Apple has denied giving any sort of iOS Unique Device Identifiers (UDIDs) to the FBI. The company issued a statement yesterday stating that the FBI had not requested any information from Apple, and it had not provided any such information to the FBI or any other organisation. The statement comes after Anonymous offshoot AnitSec leaked about one million Apple UDIDs reportedly obtained via a breach from an FBI agent’s laptop.
“The FBI has not requested this information from Apple, nor have we provided it to the FBI or any organization. Additionally, with iOS 6 we introduced a new set of APIs meant to replace the use of the UDID and will soon be banning the use of UDID,” Apple spokeswoman Natalie Kerris told AllThingsD.
The FBI has also stated that it never held the information and that there was “no evidence” to support the hacktivist group’s claims. “At this time there is no evidence indicating that an FBI laptop was compromised or that the FBI either sought or obtained this data,” an FBI spokesman said in a statement.
UDIDs are a sequence of letters and numbers assigned to Apple products, such as iPhones or iPads. Many web-based mobile applications and gaming networks use UDIDs to identify users.
If it's not either Apple or the FBI at fault, who is??
In a post explaining the data dump, AntiSec said it removed personal data associated with the UDIDs, such as consumers' names and telephone numbers. “We trimmed out other personal data as, full names, cell numbers, addresses, zipcodes, etc. not all devices have the same amount of personal data linked. some devices contained lot of info. others no more than zipcodes or almost anything. we left those main columns we consider enough to help a significant amount of users to look if their devices are listed there or not. the DevTokens are included for those mobile hackers who could figure out some use from the dataset,” the post on a Pastebin dump reads.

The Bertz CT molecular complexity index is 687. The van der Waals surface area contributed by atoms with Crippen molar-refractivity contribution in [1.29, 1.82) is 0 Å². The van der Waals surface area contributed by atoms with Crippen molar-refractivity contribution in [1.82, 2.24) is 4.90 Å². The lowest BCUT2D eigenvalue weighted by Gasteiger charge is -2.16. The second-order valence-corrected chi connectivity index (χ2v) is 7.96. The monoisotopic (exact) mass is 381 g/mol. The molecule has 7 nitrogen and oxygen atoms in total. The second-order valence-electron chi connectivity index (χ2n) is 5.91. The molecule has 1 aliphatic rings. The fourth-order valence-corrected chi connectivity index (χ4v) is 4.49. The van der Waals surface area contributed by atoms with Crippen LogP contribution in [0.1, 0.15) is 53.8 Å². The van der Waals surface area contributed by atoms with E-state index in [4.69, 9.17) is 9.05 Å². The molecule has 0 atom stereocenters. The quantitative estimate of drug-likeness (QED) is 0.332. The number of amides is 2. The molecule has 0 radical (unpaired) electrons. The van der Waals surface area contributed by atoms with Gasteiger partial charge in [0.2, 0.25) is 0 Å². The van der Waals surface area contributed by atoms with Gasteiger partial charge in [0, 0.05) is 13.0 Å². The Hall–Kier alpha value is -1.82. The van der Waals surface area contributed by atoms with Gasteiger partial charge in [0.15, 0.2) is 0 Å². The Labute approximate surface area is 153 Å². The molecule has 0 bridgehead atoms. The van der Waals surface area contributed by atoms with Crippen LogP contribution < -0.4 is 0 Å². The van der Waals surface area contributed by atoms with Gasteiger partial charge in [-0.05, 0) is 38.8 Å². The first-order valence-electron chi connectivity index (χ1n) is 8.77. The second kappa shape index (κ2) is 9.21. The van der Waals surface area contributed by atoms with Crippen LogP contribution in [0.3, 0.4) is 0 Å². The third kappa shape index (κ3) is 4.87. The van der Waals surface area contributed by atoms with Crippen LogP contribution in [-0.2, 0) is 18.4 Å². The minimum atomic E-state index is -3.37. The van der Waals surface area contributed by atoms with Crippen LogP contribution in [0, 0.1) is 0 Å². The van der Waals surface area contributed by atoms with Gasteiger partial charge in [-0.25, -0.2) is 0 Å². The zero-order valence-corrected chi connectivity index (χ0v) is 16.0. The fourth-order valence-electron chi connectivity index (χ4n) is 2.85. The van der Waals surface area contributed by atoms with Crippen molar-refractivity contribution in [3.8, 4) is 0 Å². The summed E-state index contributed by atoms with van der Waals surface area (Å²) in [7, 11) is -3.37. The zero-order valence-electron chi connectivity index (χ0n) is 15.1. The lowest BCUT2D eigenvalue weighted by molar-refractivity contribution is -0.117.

In the second week of March this year, AntiSec broke into a Dell Vostro notebook that was being used by Supervisor Special Agent Christopher K. Stangl from the FBI Regional Cyber Action Team and New York FBI Office Evidence Response Team, using the AtomicReferenceArray Java vulnerability. During a shell session, they downloaded some files from one of the folders on Stangl’s desktop called NCFTA_iOS_devices_intel.csv. This file contained data about 12,367,232 Apple iOS devices, including Unique Device Identifiers (UDID), user names, names of the devices, types of the devices, Apple Push Notification Service tokens, zipcodes, cellphone numbers, and addresses.
“If AntiSec and related folks were doing that kind of attack, this would be an upping of the game,” said Marc Maiffret, Chief Technology Officer of security firm BeyondTrust. That said, the data dump itself, while serious, would not prove to be very damaging to consumer privacy, he added. “It is not something that is going to allow hackers to break into peoples' iPhones,” Maiffret said, adding that the UDIDs appeared to be genuine.
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